I have a new piece at Politico that follows up on the federalism arguments in King v. Burwell, the challenge to the Obamacare subsidies heard by the Court this week. Here is an excerpt and link to the full piece:
Federalism comes into play here because, properly understood, the case at the big picture level is all about the nature of the state-federal relationship Congress designed when it wrote the ACA. But federalism is also relevant at the nitty gritty level of legal doctrine and the parsing of the words of the statute, because, as the amicus brief I co-authored in the case details, the court has a set of doctrines that tell it how to interpret statutory text when a federalism question is at issue. Those doctrines prohibit the court from reading a statute to intrude on the states or to impose a drastic condition or consequence on the states unless the statute is crystal clear. The relevance of these doctrines to King, and the textual interpretation question at the heart of the case, is obvious: For the challengers to win, the drastic penalty their reading would impose on the states must be absolutely clear in the statute.
The ACA comes nowhere close to meeting this requisite standard of clarity. As Justice Kagan noted at the oral argument, “This took a year and a half for anybody to even notice this language.” In fact, the four conservative dissenting justices in the 2012 ACA opinion themselves also described the statute as allowing the subsidies. So how could it be, as the challengers now argue, that the subsidies are denied in the statute with crystal clarity, if no one, not even the court, read the statute that way until this case was cooked up? It is also irrelevant if states now understand the possibility of the penalty after the case has received so much attention. The court’s federalism doctrines are about the clarity of statutory text at the time of enactment. Why? Because, as law professor Michael Dorf also noted today, the only way states can protect themselves in the political process—and the way that federally elected officials can best protect the states—is for the states to be on notice of what a potential statute requires so that they can object before it becomes a law. It is unfathomable that, if this penalty really were written into the statute, no state, politician, blogger or insurer would have objected to it in the two years of the ACA’s intense pre-enactment scrutiny. It simply is too drastic and too controversial to have gone unnoticed if it was in there as clearly as the challengers claim.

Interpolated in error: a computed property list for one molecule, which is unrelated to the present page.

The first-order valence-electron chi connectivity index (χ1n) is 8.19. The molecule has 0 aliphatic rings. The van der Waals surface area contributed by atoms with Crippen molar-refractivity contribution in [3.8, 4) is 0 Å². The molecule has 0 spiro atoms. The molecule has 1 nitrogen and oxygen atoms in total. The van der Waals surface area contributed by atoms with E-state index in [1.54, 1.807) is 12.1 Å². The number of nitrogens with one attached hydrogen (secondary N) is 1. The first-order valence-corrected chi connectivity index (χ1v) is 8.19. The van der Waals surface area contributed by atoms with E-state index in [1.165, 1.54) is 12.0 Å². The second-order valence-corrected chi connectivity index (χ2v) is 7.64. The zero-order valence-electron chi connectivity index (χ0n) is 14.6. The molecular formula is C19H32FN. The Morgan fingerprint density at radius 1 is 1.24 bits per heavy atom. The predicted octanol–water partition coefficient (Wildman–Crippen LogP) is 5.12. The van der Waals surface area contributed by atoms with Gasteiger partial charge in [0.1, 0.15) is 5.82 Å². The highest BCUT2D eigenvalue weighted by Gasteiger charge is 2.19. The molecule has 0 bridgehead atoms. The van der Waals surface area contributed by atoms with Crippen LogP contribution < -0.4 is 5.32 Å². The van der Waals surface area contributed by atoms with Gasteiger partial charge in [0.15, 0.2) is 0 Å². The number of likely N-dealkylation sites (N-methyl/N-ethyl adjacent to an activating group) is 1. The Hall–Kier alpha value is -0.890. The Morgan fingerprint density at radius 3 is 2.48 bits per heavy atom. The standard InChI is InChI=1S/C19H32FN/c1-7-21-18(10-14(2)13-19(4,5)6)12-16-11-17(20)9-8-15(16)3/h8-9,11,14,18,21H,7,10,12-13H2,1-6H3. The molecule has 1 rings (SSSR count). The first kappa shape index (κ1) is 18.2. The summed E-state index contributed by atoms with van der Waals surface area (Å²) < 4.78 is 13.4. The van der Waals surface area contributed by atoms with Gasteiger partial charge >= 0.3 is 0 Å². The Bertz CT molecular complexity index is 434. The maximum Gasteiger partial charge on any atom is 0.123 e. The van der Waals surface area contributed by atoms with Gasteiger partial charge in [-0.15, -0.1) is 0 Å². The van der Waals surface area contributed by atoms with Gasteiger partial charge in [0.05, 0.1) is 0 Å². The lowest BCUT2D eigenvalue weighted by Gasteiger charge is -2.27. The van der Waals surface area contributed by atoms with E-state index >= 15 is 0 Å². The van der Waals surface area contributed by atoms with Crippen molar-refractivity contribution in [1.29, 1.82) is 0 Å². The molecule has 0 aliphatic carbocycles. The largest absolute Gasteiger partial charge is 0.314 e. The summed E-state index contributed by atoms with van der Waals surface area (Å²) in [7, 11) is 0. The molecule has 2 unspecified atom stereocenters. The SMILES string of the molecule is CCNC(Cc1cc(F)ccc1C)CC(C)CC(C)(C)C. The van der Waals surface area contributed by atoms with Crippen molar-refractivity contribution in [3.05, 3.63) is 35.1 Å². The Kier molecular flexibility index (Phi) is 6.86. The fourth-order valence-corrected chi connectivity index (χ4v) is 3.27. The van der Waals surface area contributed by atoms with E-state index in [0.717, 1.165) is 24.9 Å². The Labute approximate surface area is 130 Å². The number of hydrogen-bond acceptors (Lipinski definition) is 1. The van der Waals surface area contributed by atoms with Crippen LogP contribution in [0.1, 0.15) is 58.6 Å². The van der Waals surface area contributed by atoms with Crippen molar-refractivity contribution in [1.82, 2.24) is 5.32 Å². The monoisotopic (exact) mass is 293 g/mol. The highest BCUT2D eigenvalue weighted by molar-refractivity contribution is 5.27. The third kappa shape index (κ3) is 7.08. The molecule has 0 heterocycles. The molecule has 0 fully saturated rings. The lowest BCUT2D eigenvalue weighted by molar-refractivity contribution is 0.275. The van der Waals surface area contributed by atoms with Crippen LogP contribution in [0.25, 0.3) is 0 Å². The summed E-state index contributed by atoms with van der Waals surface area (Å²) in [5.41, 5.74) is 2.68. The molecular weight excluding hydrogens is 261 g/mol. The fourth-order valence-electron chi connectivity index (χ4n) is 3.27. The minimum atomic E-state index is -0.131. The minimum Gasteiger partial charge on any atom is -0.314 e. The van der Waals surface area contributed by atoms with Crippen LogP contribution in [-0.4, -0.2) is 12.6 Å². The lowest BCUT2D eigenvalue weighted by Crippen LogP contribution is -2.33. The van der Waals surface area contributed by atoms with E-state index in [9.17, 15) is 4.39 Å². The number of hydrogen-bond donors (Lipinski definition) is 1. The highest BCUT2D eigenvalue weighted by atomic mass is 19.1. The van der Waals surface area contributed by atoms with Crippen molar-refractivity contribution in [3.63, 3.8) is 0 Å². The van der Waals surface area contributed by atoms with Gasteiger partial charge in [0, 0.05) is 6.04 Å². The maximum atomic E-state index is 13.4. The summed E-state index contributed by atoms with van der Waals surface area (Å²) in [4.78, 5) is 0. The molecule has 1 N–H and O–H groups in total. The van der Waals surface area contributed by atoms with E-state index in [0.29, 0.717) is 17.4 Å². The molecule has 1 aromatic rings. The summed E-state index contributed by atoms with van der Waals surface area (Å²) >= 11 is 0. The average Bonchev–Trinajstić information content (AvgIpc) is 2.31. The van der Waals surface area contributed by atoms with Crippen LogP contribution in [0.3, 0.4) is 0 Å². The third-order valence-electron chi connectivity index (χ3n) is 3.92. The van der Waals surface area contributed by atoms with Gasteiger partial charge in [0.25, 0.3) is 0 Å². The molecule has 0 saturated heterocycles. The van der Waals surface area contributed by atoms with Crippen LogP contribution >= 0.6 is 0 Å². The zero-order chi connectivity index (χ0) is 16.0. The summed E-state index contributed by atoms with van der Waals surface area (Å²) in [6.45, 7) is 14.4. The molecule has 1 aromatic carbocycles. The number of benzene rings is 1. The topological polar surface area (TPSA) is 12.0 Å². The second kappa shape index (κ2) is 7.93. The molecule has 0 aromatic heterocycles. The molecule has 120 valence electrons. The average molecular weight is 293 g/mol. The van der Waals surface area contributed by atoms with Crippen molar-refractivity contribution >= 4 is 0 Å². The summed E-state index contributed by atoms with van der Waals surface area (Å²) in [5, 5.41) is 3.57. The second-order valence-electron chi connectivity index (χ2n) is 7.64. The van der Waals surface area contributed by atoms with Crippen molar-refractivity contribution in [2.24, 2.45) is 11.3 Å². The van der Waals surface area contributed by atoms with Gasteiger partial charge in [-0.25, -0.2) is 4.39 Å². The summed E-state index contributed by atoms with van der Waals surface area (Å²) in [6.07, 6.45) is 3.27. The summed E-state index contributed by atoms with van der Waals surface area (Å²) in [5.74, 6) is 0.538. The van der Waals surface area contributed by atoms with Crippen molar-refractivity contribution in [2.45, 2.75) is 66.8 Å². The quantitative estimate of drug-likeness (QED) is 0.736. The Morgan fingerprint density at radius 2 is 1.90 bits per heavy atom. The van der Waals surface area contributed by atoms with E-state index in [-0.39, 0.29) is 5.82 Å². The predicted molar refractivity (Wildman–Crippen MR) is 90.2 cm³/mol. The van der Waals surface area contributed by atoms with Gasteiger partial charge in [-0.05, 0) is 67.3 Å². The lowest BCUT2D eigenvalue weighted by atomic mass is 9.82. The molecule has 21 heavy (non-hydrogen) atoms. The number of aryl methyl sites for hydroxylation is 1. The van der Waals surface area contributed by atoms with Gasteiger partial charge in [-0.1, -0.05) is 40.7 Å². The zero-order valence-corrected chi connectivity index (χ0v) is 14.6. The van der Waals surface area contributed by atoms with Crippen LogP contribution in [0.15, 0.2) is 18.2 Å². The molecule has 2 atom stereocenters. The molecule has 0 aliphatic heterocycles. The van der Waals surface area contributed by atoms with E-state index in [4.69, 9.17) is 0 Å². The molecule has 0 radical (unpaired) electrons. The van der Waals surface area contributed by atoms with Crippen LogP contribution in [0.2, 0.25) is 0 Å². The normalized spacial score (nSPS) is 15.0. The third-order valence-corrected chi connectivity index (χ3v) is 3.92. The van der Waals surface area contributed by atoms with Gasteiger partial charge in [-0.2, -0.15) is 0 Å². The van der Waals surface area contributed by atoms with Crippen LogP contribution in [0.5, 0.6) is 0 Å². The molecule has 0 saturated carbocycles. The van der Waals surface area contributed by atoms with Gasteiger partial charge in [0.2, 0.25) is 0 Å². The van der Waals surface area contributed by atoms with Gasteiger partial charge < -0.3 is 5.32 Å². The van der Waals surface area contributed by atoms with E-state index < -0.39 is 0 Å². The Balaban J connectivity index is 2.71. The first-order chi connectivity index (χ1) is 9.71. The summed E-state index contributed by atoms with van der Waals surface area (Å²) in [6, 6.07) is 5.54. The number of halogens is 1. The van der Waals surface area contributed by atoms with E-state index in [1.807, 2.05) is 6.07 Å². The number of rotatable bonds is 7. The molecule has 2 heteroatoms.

That should be the end of the matter. Without that requisite level of clarity, the challengers’ reading cannot prevail. There is a lot of post-argument talk on legal blogs about whether or not the Affordable Care Act, as the challengers would read it, coerces the states in ways that may raise constitutional problems, and how the ACA’s insurance exchange provisions compare to what the court found to be the coercive nature of the ACA’s Medicaid expansion in 2012. (The brief I co-authored does not address this question of potential coercion, but others do). But no one needs to answer those questions to decide this case, because the statute cannot fairly be read—whether interpreted as a matter of text, context or in light of the federalism doctrines’ high standard of clarity—as the challengers would read it. Indeed, the court has applied these federalism doctrines in many other cases to reject state-unfriendly readings when the statutory text was miles clearer than this.
Of course, if a justice has remaining doubts about the clarity of the text, the potential constitutional question may indeed have relevance. There is another black-letter doctrine that directs the court, when faced with competing interpretations of a statute, one of which raises a potential constitutional issue, to pick the other interpretation. That doctrine of “constitutional avoidance” is grounded in principles of separation of powers and judicial restraint: It safeguards against the concern that judges will legislate.
But the potentially coercive nature of the consequences also has another kind of relevance. The more dramatic the penalty, the more evident it is that the statute lacked the requisite textual clarity. It is implausible that no one would have noticed such a penalty, if it actually existed. Even Justices Scalia and Alito on Wednesday, at oral argument, assumed that if the court ruled for the challengers, Congress or the states would have no choice but to quickly address the dramatic consequences of the challengers’ interpretation. That very assumption—that the ACA can’t function properly or even tolerably exist as read by the challengers—is another nail in the coffin of the preposterous notion that it was written, in crystal clear fashion no less, to fail.